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Castel Sant Angelo: one of the five things to see/do in Vatican City

Vatican City; five things to do in

Vatican City: country number 31 I’ve visited in my life. That is: from 16 years old on. I’m not counting the countries I’ve been to as a kid or the countries I just spent a few hours for a stopover in a plane. Only when I’ve really been there – on my own, as an adult – I count them. And being in Rome, the Vatican is an easy country to add to my list. It might be small, but you can easily spent a few days there. If you want to go: here are five things to do in Vatican City.

But before I give you them, just a little story about the Vatican. It was independent up until 1870 when the Kingdom of Italy conquered Rome and the Vatican. However in 1929 it regained it’s independence when Mussolini, Italians dictator, pop Pius XI signed the Lateran Treaty. With less then 1 square meter the Vatican is the smallest sovereign state in the world. However it has it’s own postal service, currency, newspaper, radio station, train station and army: the Swiss Guard.

Walk over Piazza San Pietro

Piazza San Pietro is one of the world’s greatest public spaces; being 340 meters long and 240 meters width  It was an still is a place for Christians to gather, as they do at Easter, when the pope addresses his followers and when the pope has died and people gather for the Papal Conclave to see if there is white smoke: a sign the cardinals have elected a new pope.

The square is designed by Gian Lorenzo Bernini. His idea was to create a massive open space as an escape from all the narrow streets tat surrounded the area. Mussolini destroyed that effect by building a long, straight road towards the Piazza; the Via della Conciliazione.

It doesn’t make the square less unique. It’ set up as a giant keyhole: with two semicircular colonnades of four rows of columns. On the square are two points. When you stand on them, you will see all the columns perfectly lined up. In the middle of the square stands a big obelisk. It originates from Egypt, but was brought to Rome from Heliopolis by Gaius ‘Caligula’.

St Peter’s Basilica

The St Peter’s Basilica is regarded as the most renowned work of Renaissance architecture. It is one of the largest churches in the world. The ‘first version’ was built by Constantine, the first Christian emperor of Rome, in the 4th century. Time played a hard roll on the basilica and when it couldn’t be repaired anymore Nicholas V gave order to construct a new one, but only years later when Julius II was in charge the looks of today’s St Peter where designed by appointing Donato Bramante as architect. As the story is with most churches – think of Sagrade de Familia in Barcelona – it took 150 years to finish the basilica. The most famous artist who worked on the St Peter was Michelangelo, who designed the dome.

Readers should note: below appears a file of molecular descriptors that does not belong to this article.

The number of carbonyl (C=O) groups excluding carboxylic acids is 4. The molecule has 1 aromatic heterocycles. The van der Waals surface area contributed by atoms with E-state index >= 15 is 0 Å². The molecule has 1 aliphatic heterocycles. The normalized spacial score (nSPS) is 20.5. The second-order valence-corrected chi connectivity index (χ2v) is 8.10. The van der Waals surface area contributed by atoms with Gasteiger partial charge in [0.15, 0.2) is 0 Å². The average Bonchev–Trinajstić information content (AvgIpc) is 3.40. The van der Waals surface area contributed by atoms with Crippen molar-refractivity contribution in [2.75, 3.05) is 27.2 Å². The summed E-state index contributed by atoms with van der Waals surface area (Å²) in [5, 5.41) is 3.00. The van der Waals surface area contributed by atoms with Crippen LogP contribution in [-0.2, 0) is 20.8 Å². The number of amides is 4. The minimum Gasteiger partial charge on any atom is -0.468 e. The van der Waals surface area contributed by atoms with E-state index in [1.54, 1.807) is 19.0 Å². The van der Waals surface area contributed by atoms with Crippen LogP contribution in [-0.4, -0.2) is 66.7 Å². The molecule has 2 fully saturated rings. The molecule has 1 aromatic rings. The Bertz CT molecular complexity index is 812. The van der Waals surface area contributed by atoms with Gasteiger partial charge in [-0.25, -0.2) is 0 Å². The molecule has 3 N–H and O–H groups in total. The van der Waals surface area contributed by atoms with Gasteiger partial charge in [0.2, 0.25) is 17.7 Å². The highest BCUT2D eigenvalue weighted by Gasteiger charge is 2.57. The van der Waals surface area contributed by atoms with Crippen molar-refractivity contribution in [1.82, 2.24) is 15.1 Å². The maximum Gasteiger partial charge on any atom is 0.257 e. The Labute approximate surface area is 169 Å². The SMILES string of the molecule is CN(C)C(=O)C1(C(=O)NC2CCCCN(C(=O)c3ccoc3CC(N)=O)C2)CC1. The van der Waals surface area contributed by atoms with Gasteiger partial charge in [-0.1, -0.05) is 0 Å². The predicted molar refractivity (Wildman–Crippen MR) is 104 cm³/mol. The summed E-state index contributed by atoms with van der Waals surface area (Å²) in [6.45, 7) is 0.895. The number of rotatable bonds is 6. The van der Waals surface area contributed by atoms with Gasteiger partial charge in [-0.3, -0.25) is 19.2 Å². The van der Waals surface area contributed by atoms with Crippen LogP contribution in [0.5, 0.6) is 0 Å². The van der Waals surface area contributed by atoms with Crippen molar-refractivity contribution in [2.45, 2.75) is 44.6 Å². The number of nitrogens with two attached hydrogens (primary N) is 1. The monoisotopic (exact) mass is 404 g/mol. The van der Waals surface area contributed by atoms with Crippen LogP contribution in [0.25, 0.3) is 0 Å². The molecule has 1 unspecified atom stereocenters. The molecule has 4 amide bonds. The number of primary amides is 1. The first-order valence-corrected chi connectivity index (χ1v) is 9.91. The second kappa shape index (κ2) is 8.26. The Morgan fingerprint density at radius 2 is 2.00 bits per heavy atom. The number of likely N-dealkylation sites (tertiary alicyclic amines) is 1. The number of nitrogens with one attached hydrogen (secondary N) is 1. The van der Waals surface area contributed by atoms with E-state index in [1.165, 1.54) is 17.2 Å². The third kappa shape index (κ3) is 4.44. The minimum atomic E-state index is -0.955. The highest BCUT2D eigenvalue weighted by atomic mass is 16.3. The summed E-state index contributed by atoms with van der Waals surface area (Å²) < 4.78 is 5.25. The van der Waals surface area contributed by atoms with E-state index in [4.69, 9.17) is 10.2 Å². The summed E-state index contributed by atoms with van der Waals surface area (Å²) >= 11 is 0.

Visit the pope

Believe it or not, but you can visit the pope every Wednesday. That is: if he is in Rome. A visit consists of a small teaching, a greeting, the Papal Blessing and a prayer together with the pope. So if you think your visit to Vatican City isn’t complete without seeing the pope: make sure you are there on a Wednesday

The Vatican museums

You will need days to see everything in the Vatican museums. Julius II (1503-1513) started it all by collecting a group of sculptures. It meant the start of an enormous collection. Popes Clement XIV was the fist one to open the collection to the public. Seeing it as a way to promote knowledge of art history and culture. Part of the museums is the Sistine Chapel, where the cardinals are locked in during the papal conclave to elect the next pope. But more than this the Sistine Chapel is known for the Last Judgement and the frescoes (representing nine scenes from the book of Genesis) painted by Michelangelo.

Castel Sant Angelo

Officially in Borgo, just outside of Vatican City, stands Castel Sant Angelo. It use to be the mausoleum of Hadrian, emperor of Rome, but it was converted into a fortress for the popes in the 6th century AD and linked to the Vatican palaces in 1277 by a wall and passageway. It functioned as a escape for the popes in times of threat.

 

You’ll find the rest of my travel stories on my travel / countries page.

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